DCPR Clears New Floor Space Index (FSI) For Mumbai, Maharashtra
Maharashtra government on Thursday issued new Development Control and Promotion Regulations (DCPR) rules that will govern all construction and land use activity in Mumbai clearing decks for a more vertical development until 2034. DCPR clears a new Floor Space Index (FSI) regime for the city in the range of 2.5 to 5-plus, allowing maximum buildable rights for commercial towers (5 +), followed by redevelopment for residential use under various special categories.
This includes for buildings declared as unsafe, private buildings older than 30 years, development on no development zones, slum redevelopment, cessed buildings and cluster redevelopment, among other things.
Majority of the residential redevelopment under these categories have been granted new Floor Space Index of up to 4. However, in all these cases, a compensatory FSI of 35% more can be loaded on these plots. FSI refers to the ratio of the total buildable area on a plot to the size of the plot. In land-starved Mumbai, it typically indicates how high a building can be constructed.
The state government also issued the notification for the Development Plan (DP) laying out an overall development blueprint for the city. This has, however, been issued in two separate parts including a final DP and an excluded part that includes major modifications done to the draft DP. There were more than 1,000 such modifications. Citizens will have the option to offer suggestions and objections to these modifications until June 7.
The DP has opened up 2,230 hectares of No Development Zone (NDZ) equalling nine times the mill land area in Girgaum for redevelopment, in an apparent bid to boost affordable housing and create five lakh homes. The DCPR shows that a major chunk of this land of this land (41%) can be used for purposes other than affordable housing by the owner.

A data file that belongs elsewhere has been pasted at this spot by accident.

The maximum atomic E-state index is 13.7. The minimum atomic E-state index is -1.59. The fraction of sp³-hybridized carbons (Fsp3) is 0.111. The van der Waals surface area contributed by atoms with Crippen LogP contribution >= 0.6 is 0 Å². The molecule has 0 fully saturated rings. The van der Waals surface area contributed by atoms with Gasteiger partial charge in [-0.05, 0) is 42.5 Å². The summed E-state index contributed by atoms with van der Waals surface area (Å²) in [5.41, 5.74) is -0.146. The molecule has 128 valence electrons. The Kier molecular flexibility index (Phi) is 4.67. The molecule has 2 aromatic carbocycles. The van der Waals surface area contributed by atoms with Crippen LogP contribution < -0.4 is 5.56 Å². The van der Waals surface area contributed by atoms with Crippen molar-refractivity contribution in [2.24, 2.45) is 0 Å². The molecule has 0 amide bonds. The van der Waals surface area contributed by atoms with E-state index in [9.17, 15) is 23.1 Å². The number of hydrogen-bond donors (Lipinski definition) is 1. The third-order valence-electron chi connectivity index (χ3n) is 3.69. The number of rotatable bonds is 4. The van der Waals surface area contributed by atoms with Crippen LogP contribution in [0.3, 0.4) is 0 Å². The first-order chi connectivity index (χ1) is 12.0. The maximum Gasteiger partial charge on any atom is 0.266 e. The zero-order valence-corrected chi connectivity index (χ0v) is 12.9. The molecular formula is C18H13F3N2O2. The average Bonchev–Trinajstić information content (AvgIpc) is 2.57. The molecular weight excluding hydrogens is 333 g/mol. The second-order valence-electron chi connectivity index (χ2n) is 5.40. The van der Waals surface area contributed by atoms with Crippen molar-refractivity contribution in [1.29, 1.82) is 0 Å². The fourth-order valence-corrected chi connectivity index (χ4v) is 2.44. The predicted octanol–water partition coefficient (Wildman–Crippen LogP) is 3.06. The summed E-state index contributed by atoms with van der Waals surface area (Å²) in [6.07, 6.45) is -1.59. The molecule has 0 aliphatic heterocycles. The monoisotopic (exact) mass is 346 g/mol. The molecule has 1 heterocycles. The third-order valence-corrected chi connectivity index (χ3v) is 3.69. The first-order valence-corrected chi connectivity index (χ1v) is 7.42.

Only 30% of the land is to be used for affordable housing. But the owners of NDZ plots, now reassigned as Special Development Zone (SDZ), may not opt for affordable housing at all, and instead build a tourism-related complex on this land, such as a theme park or a hotel. Further, the definition of affordable housing has been given a miss.
The FSI for affordable housing component on such land is 2.5, while without affordable housing developers get FSI of 0.5. The FSI earlier on NDZ lands was only 0.2. Paving the way for high rises, the DCPR also eased regulation for construction of skyscrapers giving the civic commissioner special powers to clear buildings up to 120 metres or around 40 storeys. This permission can be given within seven days. Buildings higher than this require clearance from a high rise committee. Earlier, the civic commissioner’s powers for high rises were limited to 23 storeys or 73 metres beyond which the permission has to come from the high rise committee.
Some of the new regulations introduced include 33 (7) A, new Floor Space Index for unsafe and non-cessed tenant occupied buildings in Mumbai city and suburbs. Such buildings and its tenants will get 50 % incentive floor space index (FSI) after rehabilitating existing residents and tenants. Until now, these benefits were applicable to only cessed buildings in the island city.
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